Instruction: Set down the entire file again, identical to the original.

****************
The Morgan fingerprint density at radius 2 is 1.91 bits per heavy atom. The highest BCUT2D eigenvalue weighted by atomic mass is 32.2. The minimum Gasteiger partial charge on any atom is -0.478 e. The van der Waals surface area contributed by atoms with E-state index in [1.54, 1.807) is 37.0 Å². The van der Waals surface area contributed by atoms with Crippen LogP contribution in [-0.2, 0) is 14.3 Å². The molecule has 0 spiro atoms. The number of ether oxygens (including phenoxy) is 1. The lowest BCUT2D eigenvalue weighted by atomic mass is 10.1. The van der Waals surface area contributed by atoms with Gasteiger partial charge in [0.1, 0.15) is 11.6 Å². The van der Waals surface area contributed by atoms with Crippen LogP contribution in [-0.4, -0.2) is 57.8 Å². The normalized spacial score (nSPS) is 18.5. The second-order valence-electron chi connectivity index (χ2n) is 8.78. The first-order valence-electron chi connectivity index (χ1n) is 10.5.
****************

The Morgan fingerprint density at radius 2 is 1.91 bits per heavy atom. The highest BCUT2D eigenvalue weighted by atomic mass is 32.2. The minimum Gasteiger partial charge on any atom is -0.478 e. The van der Waals surface area contributed by atoms with E-state index in [1.54, 1.807) is 37.0 Å². The van der Waals surface area contributed by atoms with Crippen LogP contribution in [-0.2, 0) is 14.3 Å². The molecule has 0 spiro atoms. The number of ether oxygens (including phenoxy) is 1. The lowest BCUT2D eigenvalue weighted by atomic mass is 10.1. The van der Waals surface area contributed by atoms with Gasteiger partial charge in [0.1, 0.15) is 11.6 Å². The van der Waals surface area contributed by atoms with Crippen LogP contribution in [-0.4, -0.2) is 57.8 Å². The normalized spacial score (nSPS) is 18.5. The second-order valence-electron chi connectivity index (χ2n) is 8.78. The first-order valence-electron chi connectivity index (χ1n) is 10.5.